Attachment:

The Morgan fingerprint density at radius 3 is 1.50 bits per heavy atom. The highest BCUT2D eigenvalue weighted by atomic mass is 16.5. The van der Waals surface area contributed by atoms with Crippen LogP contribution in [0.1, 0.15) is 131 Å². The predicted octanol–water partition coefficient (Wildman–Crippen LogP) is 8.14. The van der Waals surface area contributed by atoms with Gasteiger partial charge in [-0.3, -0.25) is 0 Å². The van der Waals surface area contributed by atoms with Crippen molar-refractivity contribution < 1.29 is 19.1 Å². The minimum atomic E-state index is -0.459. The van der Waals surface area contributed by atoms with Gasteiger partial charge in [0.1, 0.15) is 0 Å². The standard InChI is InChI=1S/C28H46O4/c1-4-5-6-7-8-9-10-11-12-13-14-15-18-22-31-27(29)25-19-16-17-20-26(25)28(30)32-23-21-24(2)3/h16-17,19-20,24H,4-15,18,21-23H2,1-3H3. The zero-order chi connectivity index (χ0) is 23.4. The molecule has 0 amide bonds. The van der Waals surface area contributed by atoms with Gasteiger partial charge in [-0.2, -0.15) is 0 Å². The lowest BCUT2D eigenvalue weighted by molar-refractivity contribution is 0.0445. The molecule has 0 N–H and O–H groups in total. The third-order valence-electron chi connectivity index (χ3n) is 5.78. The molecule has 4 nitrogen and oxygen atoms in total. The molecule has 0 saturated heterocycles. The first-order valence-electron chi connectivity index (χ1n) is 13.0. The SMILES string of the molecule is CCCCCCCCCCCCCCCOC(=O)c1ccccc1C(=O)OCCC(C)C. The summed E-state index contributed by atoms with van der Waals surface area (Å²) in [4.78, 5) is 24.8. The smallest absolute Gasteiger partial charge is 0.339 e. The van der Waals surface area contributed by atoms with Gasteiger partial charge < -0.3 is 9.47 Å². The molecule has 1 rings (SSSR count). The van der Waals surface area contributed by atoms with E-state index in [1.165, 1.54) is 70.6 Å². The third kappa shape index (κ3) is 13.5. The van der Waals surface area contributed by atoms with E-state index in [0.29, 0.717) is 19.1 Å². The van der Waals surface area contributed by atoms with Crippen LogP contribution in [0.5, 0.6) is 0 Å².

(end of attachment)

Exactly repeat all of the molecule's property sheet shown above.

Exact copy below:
The Morgan fingerprint density at radius 3 is 1.50 bits per heavy atom. The highest BCUT2D eigenvalue weighted by atomic mass is 16.5. The van der Waals surface area contributed by atoms with Crippen LogP contribution in [0.1, 0.15) is 131 Å². The predicted octanol–water partition coefficient (Wildman–Crippen LogP) is 8.14. The van der Waals surface area contributed by atoms with Gasteiger partial charge in [-0.3, -0.25) is 0 Å². The van der Waals surface area contributed by atoms with Crippen molar-refractivity contribution < 1.29 is 19.1 Å². The minimum atomic E-state index is -0.459. The van der Waals surface area contributed by atoms with Gasteiger partial charge in [0.1, 0.15) is 0 Å². The standard InChI is InChI=1S/C28H46O4/c1-4-5-6-7-8-9-10-11-12-13-14-15-18-22-31-27(29)25-19-16-17-20-26(25)28(30)32-23-21-24(2)3/h16-17,19-20,24H,4-15,18,21-23H2,1-3H3. The zero-order chi connectivity index (χ0) is 23.4. The molecule has 0 amide bonds. The van der Waals surface area contributed by atoms with Gasteiger partial charge in [-0.2, -0.15) is 0 Å². The lowest BCUT2D eigenvalue weighted by molar-refractivity contribution is 0.0445. The molecule has 0 N–H and O–H groups in total. The third-order valence-electron chi connectivity index (χ3n) is 5.78. The molecule has 4 nitrogen and oxygen atoms in total. The molecule has 0 saturated heterocycles. The first-order valence-electron chi connectivity index (χ1n) is 13.0. The SMILES string of the molecule is CCCCCCCCCCCCCCCOC(=O)c1ccccc1C(=O)OCCC(C)C. The summed E-state index contributed by atoms with van der Waals surface area (Å²) in [4.78, 5) is 24.8. The smallest absolute Gasteiger partial charge is 0.339 e. The van der Waals surface area contributed by atoms with Gasteiger partial charge < -0.3 is 9.47 Å². The molecule has 1 rings (SSSR count). The van der Waals surface area contributed by atoms with E-state index in [1.165, 1.54) is 70.6 Å². The third kappa shape index (κ3) is 13.5. The van der Waals surface area contributed by atoms with E-state index in [0.29, 0.717) is 19.1 Å². The van der Waals surface area contributed by atoms with Crippen LogP contribution in [0.5, 0.6) is 0 Å².